- Author: Michelle Leinfelder-Miles
University of California Cooperative Extension and the UC Davis Department of Agricultural and Resource Economics collaborate on cost of production studies for commodities grown in California. The purpose of the studies is to provide sample costs for producing commodities and expected returns, based on current production practices and economic conditions.
We have recently published a study for Sacramento-San Joaquin Delta rice production, available here. The study is based on a hypothetical 1,100 acre farm, where 1,000 acres are annually planted to rice, and it details the unique production conditions and practices of the Delta. The study assumes the farm's soil has high organic matter and employs drill-seeding (Figure 1). This soil type and planting practice differs from Sacramento Valley conditions, where rice is water-seeded onto mineral soils with high clay content. Nutrient and pest management practices also differ between the regions; hence, the study will more accurately reflect the costs associated with Delta rice cultivation. The study details the operating costs associated with Delta practices and the total costs for farm operation and management. A ranging analysis presents potential returns based on typical yields and recent crop pricing.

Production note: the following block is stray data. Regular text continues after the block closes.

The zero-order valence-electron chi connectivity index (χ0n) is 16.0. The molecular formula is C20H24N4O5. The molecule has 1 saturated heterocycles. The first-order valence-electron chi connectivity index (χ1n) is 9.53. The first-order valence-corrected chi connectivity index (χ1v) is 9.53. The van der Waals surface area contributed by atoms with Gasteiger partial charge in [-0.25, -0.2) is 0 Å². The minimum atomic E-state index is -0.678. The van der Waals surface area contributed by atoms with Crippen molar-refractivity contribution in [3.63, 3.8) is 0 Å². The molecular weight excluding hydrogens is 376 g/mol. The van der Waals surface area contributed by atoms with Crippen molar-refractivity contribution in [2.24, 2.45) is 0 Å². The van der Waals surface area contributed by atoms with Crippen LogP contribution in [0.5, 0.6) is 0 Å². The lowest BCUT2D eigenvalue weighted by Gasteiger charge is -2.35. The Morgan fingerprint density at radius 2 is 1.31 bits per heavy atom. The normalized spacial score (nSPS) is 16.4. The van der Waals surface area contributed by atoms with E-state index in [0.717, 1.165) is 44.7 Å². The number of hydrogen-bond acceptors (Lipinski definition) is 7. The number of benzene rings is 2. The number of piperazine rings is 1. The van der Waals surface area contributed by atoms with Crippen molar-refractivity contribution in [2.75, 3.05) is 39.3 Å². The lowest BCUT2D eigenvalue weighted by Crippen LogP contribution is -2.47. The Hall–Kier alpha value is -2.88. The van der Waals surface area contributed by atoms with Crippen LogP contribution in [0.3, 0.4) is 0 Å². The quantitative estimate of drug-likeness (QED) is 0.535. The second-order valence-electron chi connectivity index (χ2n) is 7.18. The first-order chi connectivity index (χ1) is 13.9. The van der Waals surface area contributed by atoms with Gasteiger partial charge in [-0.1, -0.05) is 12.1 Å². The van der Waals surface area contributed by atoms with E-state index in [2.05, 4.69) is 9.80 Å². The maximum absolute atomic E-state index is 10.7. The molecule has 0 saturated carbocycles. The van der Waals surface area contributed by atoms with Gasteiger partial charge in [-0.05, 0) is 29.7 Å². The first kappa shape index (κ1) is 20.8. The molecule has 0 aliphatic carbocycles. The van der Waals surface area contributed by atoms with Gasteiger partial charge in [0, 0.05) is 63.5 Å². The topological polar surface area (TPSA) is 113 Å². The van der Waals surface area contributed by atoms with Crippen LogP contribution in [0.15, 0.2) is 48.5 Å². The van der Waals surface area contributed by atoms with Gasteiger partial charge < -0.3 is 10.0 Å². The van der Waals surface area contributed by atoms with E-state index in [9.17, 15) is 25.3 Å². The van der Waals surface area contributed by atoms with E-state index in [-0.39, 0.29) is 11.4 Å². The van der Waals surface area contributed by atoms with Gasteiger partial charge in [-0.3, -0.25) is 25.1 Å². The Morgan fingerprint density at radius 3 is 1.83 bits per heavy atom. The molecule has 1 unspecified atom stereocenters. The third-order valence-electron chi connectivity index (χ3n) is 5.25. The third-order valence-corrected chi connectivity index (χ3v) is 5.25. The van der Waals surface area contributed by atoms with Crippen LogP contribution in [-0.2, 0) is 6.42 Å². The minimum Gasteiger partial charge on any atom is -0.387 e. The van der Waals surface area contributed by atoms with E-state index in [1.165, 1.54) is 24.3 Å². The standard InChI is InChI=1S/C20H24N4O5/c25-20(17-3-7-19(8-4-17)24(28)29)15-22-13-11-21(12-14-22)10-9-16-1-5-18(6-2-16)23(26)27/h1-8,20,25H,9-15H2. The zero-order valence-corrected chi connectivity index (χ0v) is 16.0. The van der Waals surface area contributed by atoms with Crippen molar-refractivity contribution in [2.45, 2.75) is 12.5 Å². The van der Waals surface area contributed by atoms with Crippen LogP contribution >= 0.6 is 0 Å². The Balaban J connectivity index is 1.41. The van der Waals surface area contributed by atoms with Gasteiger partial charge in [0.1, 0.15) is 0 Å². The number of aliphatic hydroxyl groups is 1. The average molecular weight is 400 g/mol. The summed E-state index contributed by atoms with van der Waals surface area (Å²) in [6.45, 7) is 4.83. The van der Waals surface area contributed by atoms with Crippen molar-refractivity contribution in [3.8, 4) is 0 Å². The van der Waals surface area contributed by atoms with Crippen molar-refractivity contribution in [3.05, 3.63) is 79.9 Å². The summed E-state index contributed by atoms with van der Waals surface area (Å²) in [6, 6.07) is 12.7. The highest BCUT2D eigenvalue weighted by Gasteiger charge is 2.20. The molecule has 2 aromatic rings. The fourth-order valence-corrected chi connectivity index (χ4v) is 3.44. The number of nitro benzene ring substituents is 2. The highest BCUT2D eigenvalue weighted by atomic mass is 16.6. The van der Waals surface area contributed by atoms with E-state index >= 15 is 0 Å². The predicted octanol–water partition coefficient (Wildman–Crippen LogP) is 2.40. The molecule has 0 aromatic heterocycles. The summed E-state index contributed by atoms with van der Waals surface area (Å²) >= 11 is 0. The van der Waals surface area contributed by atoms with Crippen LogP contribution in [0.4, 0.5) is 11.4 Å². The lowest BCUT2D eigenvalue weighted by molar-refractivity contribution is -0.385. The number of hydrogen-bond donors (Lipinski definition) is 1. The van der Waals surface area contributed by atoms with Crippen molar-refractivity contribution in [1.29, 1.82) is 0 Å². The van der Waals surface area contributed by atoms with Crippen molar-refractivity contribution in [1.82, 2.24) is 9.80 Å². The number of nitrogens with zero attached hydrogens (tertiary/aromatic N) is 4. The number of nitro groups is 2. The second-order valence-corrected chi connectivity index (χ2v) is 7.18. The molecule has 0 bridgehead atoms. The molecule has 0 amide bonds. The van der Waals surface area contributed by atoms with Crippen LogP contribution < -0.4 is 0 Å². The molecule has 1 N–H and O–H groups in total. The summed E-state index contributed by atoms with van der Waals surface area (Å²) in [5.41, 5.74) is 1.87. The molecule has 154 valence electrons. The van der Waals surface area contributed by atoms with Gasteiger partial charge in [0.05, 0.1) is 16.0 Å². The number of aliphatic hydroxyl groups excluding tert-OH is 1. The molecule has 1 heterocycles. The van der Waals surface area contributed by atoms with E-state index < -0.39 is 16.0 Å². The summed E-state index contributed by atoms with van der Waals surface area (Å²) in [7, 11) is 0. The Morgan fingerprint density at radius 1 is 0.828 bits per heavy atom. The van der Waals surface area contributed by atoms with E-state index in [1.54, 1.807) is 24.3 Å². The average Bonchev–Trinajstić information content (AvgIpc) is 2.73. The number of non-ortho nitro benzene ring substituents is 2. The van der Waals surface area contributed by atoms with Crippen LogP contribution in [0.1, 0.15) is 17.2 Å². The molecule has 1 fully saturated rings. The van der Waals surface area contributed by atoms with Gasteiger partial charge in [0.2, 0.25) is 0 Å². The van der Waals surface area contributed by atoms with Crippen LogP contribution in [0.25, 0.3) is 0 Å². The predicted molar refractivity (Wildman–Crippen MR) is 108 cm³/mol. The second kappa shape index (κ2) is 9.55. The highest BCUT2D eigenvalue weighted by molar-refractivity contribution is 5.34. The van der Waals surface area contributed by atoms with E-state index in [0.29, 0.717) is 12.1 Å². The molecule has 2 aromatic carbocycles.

The study also details the costs associated with converting land from other annual crops to rice, including levee construction and land leveling. Conversion costs are significant and can inhibit adoption of rice cultivation because they may take years to recuperate.
We thank the growers who contributed their time and expertise to informing this study. Please don't hesitate to reach out to me if you have any comments or questions.